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Safety, security an issue for many Montgomery students

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Local,Leah Fabel

At least one in four students at 25 Montgomery County public middle and high schools did not agree last year with the statement "I feel safe at school."

And at 32 of the county's 63 middle and high schools, at least half of the students did not agree with the statement "My things are safe in this school."

The annual student surveys are a part of the district's recently released "School Safety and Security at a Glance."

At the high school level, 12 of 25 schools had at least 75 percent of students feeling unsafe, up from 11 schools in 2007-08. Only three schools -- Potomac's Winston Churchill, Bethesda's Walter Johnson, and Poolesville High -- had more than half of its students reporting that their belongings were safe, down from four schools the year before.

"Where kids are feeling unsafe, it has more to do with bullying than anything else," said school board member and former Principal Judy Docca. "It's imperative to work with kids to let them know that they're not a weenie if they tell an adult when they see bullying going on."

And in dealing with potential theft, Docca said that students must be vigilant in locking their lockers and watching their things -- especially as they carry iPods, cell phones and pricey calculators.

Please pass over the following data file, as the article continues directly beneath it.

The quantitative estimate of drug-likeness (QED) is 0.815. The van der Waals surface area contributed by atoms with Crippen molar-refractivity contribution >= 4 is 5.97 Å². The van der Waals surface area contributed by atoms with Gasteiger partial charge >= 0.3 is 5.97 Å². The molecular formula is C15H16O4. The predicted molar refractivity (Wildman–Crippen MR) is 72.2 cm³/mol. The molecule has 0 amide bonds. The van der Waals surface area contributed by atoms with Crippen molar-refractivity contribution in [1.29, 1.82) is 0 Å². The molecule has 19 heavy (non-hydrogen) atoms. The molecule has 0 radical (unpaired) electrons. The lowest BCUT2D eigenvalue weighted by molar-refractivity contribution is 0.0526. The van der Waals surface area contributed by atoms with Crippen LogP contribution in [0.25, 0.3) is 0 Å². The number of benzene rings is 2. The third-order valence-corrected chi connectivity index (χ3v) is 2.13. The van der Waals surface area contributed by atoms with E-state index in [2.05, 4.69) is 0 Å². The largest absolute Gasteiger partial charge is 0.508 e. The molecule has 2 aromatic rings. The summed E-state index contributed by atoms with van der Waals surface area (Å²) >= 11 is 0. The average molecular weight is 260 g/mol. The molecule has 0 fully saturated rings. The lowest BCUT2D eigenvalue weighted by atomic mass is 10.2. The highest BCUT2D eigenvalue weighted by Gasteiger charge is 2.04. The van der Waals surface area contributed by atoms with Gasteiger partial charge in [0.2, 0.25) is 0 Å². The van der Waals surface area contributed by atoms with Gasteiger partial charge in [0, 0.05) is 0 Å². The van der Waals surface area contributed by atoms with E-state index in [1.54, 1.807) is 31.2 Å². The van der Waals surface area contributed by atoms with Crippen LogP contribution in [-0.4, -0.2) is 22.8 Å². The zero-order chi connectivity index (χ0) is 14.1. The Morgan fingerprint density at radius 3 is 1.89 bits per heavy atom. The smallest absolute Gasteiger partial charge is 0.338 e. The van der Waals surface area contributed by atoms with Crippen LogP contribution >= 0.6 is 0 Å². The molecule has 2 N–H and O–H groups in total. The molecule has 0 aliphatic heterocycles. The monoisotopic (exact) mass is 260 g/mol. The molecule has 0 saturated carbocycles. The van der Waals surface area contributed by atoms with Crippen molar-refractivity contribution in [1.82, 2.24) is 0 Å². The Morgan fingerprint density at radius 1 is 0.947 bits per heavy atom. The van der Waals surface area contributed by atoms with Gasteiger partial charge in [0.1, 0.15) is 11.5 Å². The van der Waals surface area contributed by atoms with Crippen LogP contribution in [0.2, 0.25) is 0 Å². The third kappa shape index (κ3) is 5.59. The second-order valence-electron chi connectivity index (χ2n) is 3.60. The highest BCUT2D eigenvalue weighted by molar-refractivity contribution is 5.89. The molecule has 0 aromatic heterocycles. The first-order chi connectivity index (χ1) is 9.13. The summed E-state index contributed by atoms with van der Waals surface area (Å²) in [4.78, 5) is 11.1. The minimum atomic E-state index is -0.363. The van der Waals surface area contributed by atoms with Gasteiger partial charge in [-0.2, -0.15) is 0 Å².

Some of the 2008-09 figures at the middle school level improved from the year before.

In 2007-08, 14 middle schools met both criteria: At least 25 percent of students did not feel safe personally, and at least 50 percent did not feel as though their belongings were safe. In 2008-09, that number dropped to nine middle schools.

Five of the county's middle schools saw student reaction worsen on both counts: Silver Spring's Francis Scott Key, Col. E. Brooke Lee, and White Oak middles, Rockville's Cabin John middle, and Montgomery Village middle. The biggest improvements were seen at Silver Spring's Argyle and Takoma Park, and at Germantown's Neelsville middle.

Docca attributes the changes to the school system's implementation of a "positive behavior management" system, recommended statewide several years ago to stem a growing problem with bullying. The system, which has started in elementary and middle schools, trains teachers in how to deal with misbehaving students in more constructive ways than removing them from the classroom, and trains students in seeing themselves as a member of the school community with responsibilities to others.

lfabel@washingtonexaminer.com

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